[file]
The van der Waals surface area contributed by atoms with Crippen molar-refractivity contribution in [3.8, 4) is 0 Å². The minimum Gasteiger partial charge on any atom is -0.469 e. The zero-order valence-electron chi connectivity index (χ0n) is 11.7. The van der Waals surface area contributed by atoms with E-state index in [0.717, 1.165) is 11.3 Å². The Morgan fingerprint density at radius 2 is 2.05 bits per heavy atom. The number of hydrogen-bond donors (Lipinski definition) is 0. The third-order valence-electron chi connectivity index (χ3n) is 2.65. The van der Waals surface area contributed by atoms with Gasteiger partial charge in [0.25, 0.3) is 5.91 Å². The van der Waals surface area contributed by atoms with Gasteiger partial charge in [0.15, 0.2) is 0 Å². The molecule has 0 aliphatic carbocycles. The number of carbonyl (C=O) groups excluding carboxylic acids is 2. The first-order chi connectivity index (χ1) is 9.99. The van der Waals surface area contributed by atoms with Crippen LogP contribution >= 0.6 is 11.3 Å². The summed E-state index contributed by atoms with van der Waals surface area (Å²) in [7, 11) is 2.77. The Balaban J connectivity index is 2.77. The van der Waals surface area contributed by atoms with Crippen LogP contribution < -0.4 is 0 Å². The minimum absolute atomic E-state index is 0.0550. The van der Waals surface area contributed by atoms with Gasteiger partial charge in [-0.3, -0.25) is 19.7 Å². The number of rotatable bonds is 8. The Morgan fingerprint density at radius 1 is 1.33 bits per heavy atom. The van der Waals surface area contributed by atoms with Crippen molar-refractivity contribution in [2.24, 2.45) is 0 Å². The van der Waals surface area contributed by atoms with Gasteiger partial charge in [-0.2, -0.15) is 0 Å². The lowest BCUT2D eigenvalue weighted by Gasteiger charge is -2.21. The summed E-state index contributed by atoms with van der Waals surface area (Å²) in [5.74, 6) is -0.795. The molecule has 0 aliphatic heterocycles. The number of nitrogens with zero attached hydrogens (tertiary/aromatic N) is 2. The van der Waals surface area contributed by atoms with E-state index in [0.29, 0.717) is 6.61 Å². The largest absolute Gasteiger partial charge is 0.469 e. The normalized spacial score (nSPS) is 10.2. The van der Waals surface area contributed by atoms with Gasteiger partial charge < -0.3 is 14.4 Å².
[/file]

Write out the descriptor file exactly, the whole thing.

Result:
The van der Waals surface area contributed by atoms with Crippen molar-refractivity contribution in [3.8, 4) is 0 Å². The minimum Gasteiger partial charge on any atom is -0.469 e. The zero-order valence-electron chi connectivity index (χ0n) is 11.7. The van der Waals surface area contributed by atoms with E-state index in [0.717, 1.165) is 11.3 Å². The Morgan fingerprint density at radius 2 is 2.05 bits per heavy atom. The number of hydrogen-bond donors (Lipinski definition) is 0. The third-order valence-electron chi connectivity index (χ3n) is 2.65. The van der Waals surface area contributed by atoms with Gasteiger partial charge in [0.25, 0.3) is 5.91 Å². The van der Waals surface area contributed by atoms with Gasteiger partial charge in [0.15, 0.2) is 0 Å². The molecule has 0 aliphatic carbocycles. The number of carbonyl (C=O) groups excluding carboxylic acids is 2. The first-order chi connectivity index (χ1) is 9.99. The van der Waals surface area contributed by atoms with Crippen LogP contribution >= 0.6 is 11.3 Å². The summed E-state index contributed by atoms with van der Waals surface area (Å²) in [7, 11) is 2.77. The Balaban J connectivity index is 2.77. The van der Waals surface area contributed by atoms with Crippen LogP contribution < -0.4 is 0 Å². The minimum absolute atomic E-state index is 0.0550. The van der Waals surface area contributed by atoms with Gasteiger partial charge in [-0.3, -0.25) is 19.7 Å². The number of rotatable bonds is 8. The Morgan fingerprint density at radius 1 is 1.33 bits per heavy atom. The van der Waals surface area contributed by atoms with Crippen molar-refractivity contribution in [2.24, 2.45) is 0 Å². The van der Waals surface area contributed by atoms with Gasteiger partial charge in [-0.2, -0.15) is 0 Å². The lowest BCUT2D eigenvalue weighted by Gasteiger charge is -2.21. The summed E-state index contributed by atoms with van der Waals surface area (Å²) in [5.74, 6) is -0.795. The molecule has 0 aliphatic heterocycles. The number of nitrogens with zero attached hydrogens (tertiary/aromatic N) is 2. The van der Waals surface area contributed by atoms with E-state index in [0.29, 0.717) is 6.61 Å². The largest absolute Gasteiger partial charge is 0.469 e. The normalized spacial score (nSPS) is 10.2. The van der Waals surface area contributed by atoms with Gasteiger partial charge < -0.3 is 14.4 Å².